How Does Bitcoin Work? Here's What to Know About the Virtual Currency
Bitcoin is often hailed as the future of currency, but a team of hackers casted doubt on that thesis in a manner of hours.
Prices for bitcoin are down 20% Wednesday after hackers stole millions of dollars of the digital currency late Tuesday from a prominent Hong Kong exchange, Bitfinex. Estimates of the total bitcoin lost range from $65 million to $77 million.
Zane Tackett, head of community for Bitfinex, wrote on Reddit that the exchange is still investigating what happened, and couldn't yet confirm how many accounts were affected, though it seems hackers were able to target individual users' "wallets" where online bitcoin is stored.
If you're curious about the digital currency — but the details make your head spin — stick around: Here's a just-the-facts look at how bitcoin works.
Bitcoin was supposed to change the world.
The virtual currency was created in 2009 by an anonymous hacker known as Satoshi Nakamoto, and people love to speculate over who Nakamoto is in real life.
Bitcoin's value proposition is hefty: The original idea was that instead of having banks hold, count, exchange and move around our money, algorithms could do it for us. In theory, the currency would break down borders and cut away transaction fees. We would no longer need bankers — and a bitcoin in New York would be worth the same as a bitcoin in New Delhi.
The value of bitcoin is determined by supply and demand. Algorithms measure how many new bitcoin to create based on the number of people using it. The currency is also completely anonymous, a feature that's made it popular among less reputable corners of the business community.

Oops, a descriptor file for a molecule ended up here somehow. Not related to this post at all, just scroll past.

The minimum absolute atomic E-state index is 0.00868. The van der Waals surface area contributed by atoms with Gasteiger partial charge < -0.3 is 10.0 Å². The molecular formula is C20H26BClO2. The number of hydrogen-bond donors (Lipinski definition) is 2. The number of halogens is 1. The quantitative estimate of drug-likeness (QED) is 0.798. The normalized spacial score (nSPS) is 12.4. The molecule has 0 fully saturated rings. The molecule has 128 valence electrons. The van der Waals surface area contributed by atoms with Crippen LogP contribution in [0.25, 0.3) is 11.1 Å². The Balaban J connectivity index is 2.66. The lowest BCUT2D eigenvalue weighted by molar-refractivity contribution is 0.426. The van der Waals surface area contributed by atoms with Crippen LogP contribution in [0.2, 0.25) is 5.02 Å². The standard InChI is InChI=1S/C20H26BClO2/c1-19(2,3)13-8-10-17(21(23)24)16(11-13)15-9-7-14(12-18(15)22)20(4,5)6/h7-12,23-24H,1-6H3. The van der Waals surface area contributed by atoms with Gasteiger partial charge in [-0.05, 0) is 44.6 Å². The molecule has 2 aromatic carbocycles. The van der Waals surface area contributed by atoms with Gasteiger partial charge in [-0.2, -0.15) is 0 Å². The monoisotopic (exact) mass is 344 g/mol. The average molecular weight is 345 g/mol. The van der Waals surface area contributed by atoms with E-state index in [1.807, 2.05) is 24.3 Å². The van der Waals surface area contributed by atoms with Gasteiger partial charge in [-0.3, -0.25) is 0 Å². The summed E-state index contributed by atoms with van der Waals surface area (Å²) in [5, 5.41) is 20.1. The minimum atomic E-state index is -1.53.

Users can buy and sell bitcoin in exchanges, "mine" for new bitcoin by helping to write code, and — increasingly — use the currency to make purchases from traditional retailers like Dell and Overstock.
Its value changes a lot, and often.
One of the major problems with bitcoin as a currency is that it's extremely volatile, meaning the value of a bitcoin in U.S. dollars, for example, can change dramatically and rapidly.
This morning's price swing is a good example of why bitcoin isn't yet a safe place to keep your cash: How would you feel if you suddenly lost 20% of your money overnight?
Alas, there's not much anyone can do to stabilize the currency: Bitcoin is completely decentralized, meaning no one really controls it. It's completely up to the market — buyers and sellers — to determine what a bitcoin is worth.
Bitcoin has one real advantage.
There are, certainly, several upsides to using the digital currency.
For one, bitcoin's anonymity means it is harder for thieves to steal personal information, which decreases the likelihood of identity theft.
Some have even argued that this is the essential genius behind bitcoin: It can actually increase trust among people exchanging goods and services, without relying on big banks to act as middlemen.
But that key selling point for bitcoin — its security — could be seriously undermined, depending on what the investigation into Tuesday's hacking turns up.